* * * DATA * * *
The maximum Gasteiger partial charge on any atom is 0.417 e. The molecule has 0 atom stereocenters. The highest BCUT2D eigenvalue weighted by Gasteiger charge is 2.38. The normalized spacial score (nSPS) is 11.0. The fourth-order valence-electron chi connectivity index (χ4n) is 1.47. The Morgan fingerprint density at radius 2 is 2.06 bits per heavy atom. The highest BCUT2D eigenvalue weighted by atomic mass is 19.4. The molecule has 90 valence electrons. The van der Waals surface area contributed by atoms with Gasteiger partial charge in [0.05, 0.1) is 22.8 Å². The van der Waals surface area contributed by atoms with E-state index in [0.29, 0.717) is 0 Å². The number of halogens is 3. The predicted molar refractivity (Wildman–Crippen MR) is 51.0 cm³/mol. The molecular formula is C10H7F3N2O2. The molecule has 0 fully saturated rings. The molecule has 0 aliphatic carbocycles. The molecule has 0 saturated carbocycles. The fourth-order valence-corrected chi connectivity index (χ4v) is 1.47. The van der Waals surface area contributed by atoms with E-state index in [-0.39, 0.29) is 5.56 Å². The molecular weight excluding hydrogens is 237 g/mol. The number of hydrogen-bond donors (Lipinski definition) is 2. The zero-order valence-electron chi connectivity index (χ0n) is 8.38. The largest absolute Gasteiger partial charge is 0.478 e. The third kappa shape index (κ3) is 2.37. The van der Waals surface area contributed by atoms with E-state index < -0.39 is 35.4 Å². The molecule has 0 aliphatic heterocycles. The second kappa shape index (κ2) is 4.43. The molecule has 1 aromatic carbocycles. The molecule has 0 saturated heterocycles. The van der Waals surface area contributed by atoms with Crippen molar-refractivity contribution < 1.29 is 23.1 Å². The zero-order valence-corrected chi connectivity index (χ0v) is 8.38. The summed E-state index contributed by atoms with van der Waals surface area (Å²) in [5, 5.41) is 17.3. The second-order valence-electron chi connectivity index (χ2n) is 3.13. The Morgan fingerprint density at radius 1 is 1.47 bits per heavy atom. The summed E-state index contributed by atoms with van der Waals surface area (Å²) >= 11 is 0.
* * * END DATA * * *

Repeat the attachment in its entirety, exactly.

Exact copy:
The maximum Gasteiger partial charge on any atom is 0.417 e. The molecule has 0 atom stereocenters. The highest BCUT2D eigenvalue weighted by Gasteiger charge is 2.38. The normalized spacial score (nSPS) is 11.0. The fourth-order valence-electron chi connectivity index (χ4n) is 1.47. The Morgan fingerprint density at radius 2 is 2.06 bits per heavy atom. The highest BCUT2D eigenvalue weighted by atomic mass is 19.4. The molecule has 90 valence electrons. The van der Waals surface area contributed by atoms with Gasteiger partial charge in [0.05, 0.1) is 22.8 Å². The van der Waals surface area contributed by atoms with E-state index in [0.29, 0.717) is 0 Å². The number of halogens is 3. The predicted molar refractivity (Wildman–Crippen MR) is 51.0 cm³/mol. The molecular formula is C10H7F3N2O2. The molecule has 0 fully saturated rings. The molecule has 0 aliphatic carbocycles. The molecule has 0 saturated carbocycles. The fourth-order valence-corrected chi connectivity index (χ4v) is 1.47. The van der Waals surface area contributed by atoms with E-state index in [-0.39, 0.29) is 5.56 Å². The molecular weight excluding hydrogens is 237 g/mol. The number of hydrogen-bond donors (Lipinski definition) is 2. The zero-order valence-electron chi connectivity index (χ0n) is 8.38. The largest absolute Gasteiger partial charge is 0.478 e. The third kappa shape index (κ3) is 2.37. The van der Waals surface area contributed by atoms with E-state index < -0.39 is 35.4 Å². The molecule has 0 aliphatic heterocycles. The second kappa shape index (κ2) is 4.43. The molecule has 1 aromatic carbocycles. The molecule has 0 saturated heterocycles. The van der Waals surface area contributed by atoms with Crippen molar-refractivity contribution < 1.29 is 23.1 Å². The zero-order valence-corrected chi connectivity index (χ0v) is 8.38. The summed E-state index contributed by atoms with van der Waals surface area (Å²) in [5, 5.41) is 17.3. The second-order valence-electron chi connectivity index (χ2n) is 3.13. The Morgan fingerprint density at radius 1 is 1.47 bits per heavy atom. The summed E-state index contributed by atoms with van der Waals surface area (Å²) >= 11 is 0.